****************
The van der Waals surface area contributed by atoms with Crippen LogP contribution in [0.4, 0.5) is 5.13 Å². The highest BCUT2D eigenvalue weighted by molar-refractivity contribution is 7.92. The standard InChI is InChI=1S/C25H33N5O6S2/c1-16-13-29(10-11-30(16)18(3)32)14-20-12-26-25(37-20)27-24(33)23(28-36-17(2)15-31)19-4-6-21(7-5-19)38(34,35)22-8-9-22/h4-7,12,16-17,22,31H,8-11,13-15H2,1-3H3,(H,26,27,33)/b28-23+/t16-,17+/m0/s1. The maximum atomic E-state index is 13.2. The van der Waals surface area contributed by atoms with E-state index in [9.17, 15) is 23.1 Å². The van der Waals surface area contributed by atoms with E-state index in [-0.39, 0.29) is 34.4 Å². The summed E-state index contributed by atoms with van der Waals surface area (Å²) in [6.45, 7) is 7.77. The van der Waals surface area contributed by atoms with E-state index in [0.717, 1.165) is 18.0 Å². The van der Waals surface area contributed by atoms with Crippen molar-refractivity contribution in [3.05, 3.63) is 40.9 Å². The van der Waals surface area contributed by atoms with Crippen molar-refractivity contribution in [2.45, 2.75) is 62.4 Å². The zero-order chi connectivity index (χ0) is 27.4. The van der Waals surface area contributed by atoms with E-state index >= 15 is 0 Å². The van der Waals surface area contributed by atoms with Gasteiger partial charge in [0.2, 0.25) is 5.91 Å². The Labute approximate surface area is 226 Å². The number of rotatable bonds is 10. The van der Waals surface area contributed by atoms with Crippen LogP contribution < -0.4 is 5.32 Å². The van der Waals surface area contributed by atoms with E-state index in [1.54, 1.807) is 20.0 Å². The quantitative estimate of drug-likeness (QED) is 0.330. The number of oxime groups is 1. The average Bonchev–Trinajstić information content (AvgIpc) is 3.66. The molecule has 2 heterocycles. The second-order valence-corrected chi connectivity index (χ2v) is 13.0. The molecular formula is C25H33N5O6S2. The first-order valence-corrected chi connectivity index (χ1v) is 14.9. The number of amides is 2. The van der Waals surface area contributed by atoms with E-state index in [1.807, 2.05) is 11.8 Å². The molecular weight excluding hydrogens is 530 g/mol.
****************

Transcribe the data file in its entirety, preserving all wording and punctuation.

The van der Waals surface area contributed by atoms with Crippen LogP contribution in [0.4, 0.5) is 5.13 Å². The highest BCUT2D eigenvalue weighted by molar-refractivity contribution is 7.92. The standard InChI is InChI=1S/C25H33N5O6S2/c1-16-13-29(10-11-30(16)18(3)32)14-20-12-26-25(37-20)27-24(33)23(28-36-17(2)15-31)19-4-6-21(7-5-19)38(34,35)22-8-9-22/h4-7,12,16-17,22,31H,8-11,13-15H2,1-3H3,(H,26,27,33)/b28-23+/t16-,17+/m0/s1. The maximum atomic E-state index is 13.2. The van der Waals surface area contributed by atoms with E-state index in [9.17, 15) is 23.1 Å². The van der Waals surface area contributed by atoms with E-state index in [-0.39, 0.29) is 34.4 Å². The summed E-state index contributed by atoms with van der Waals surface area (Å²) in [6.45, 7) is 7.77. The van der Waals surface area contributed by atoms with E-state index in [0.717, 1.165) is 18.0 Å². The van der Waals surface area contributed by atoms with Crippen molar-refractivity contribution in [3.05, 3.63) is 40.9 Å². The van der Waals surface area contributed by atoms with Crippen molar-refractivity contribution in [2.45, 2.75) is 62.4 Å². The zero-order chi connectivity index (χ0) is 27.4. The van der Waals surface area contributed by atoms with E-state index >= 15 is 0 Å². The van der Waals surface area contributed by atoms with Gasteiger partial charge in [0.2, 0.25) is 5.91 Å². The Labute approximate surface area is 226 Å². The number of rotatable bonds is 10. The van der Waals surface area contributed by atoms with Crippen LogP contribution < -0.4 is 5.32 Å². The van der Waals surface area contributed by atoms with E-state index in [1.54, 1.807) is 20.0 Å². The quantitative estimate of drug-likeness (QED) is 0.330. The number of oxime groups is 1. The average Bonchev–Trinajstić information content (AvgIpc) is 3.66. The molecule has 2 heterocycles. The second-order valence-corrected chi connectivity index (χ2v) is 13.0. The molecular formula is C25H33N5O6S2. The first-order valence-corrected chi connectivity index (χ1v) is 14.9. The number of amides is 2. The van der Waals surface area contributed by atoms with E-state index in [1.807, 2.05) is 11.8 Å². The molecular weight excluding hydrogens is 530 g/mol.